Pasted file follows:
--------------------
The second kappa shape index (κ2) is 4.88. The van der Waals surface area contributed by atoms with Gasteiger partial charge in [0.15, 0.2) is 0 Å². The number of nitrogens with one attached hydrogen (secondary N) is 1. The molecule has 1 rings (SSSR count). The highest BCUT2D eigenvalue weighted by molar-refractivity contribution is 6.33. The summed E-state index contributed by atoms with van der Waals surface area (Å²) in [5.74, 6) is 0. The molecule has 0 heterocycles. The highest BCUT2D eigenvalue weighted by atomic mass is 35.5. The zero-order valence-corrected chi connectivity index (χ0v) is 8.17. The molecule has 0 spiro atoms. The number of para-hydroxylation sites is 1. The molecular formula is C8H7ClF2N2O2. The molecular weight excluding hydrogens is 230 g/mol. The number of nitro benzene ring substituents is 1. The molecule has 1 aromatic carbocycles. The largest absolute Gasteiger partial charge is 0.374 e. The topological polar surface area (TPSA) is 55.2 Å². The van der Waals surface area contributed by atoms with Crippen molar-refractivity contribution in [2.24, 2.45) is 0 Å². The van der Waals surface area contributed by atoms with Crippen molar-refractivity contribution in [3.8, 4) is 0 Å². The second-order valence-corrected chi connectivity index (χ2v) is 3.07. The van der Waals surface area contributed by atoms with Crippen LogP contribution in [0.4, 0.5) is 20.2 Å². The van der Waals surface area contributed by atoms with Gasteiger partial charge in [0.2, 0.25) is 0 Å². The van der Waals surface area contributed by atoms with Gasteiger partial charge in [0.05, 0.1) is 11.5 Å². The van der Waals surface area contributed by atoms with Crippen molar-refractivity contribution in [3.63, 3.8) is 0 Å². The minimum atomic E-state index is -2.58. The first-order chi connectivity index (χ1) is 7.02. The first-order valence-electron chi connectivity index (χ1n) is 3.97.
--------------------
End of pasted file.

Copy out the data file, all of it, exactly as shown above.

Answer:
The second kappa shape index (κ2) is 4.88. The van der Waals surface area contributed by atoms with Gasteiger partial charge in [0.15, 0.2) is 0 Å². The number of nitrogens with one attached hydrogen (secondary N) is 1. The molecule has 1 rings (SSSR count). The highest BCUT2D eigenvalue weighted by molar-refractivity contribution is 6.33. The summed E-state index contributed by atoms with van der Waals surface area (Å²) in [5.74, 6) is 0. The molecule has 0 heterocycles. The highest BCUT2D eigenvalue weighted by atomic mass is 35.5. The zero-order valence-corrected chi connectivity index (χ0v) is 8.17. The molecule has 0 spiro atoms. The number of para-hydroxylation sites is 1. The molecular formula is C8H7ClF2N2O2. The molecular weight excluding hydrogens is 230 g/mol. The number of nitro benzene ring substituents is 1. The molecule has 1 aromatic carbocycles. The largest absolute Gasteiger partial charge is 0.374 e. The topological polar surface area (TPSA) is 55.2 Å². The van der Waals surface area contributed by atoms with Crippen molar-refractivity contribution in [2.24, 2.45) is 0 Å². The van der Waals surface area contributed by atoms with Crippen molar-refractivity contribution in [3.8, 4) is 0 Å². The second-order valence-corrected chi connectivity index (χ2v) is 3.07. The van der Waals surface area contributed by atoms with Crippen LogP contribution in [0.4, 0.5) is 20.2 Å². The van der Waals surface area contributed by atoms with Gasteiger partial charge in [0.2, 0.25) is 0 Å². The van der Waals surface area contributed by atoms with Gasteiger partial charge in [0.05, 0.1) is 11.5 Å². The van der Waals surface area contributed by atoms with Crippen molar-refractivity contribution in [3.63, 3.8) is 0 Å². The minimum atomic E-state index is -2.58. The first-order chi connectivity index (χ1) is 7.02. The first-order valence-electron chi connectivity index (χ1n) is 3.97.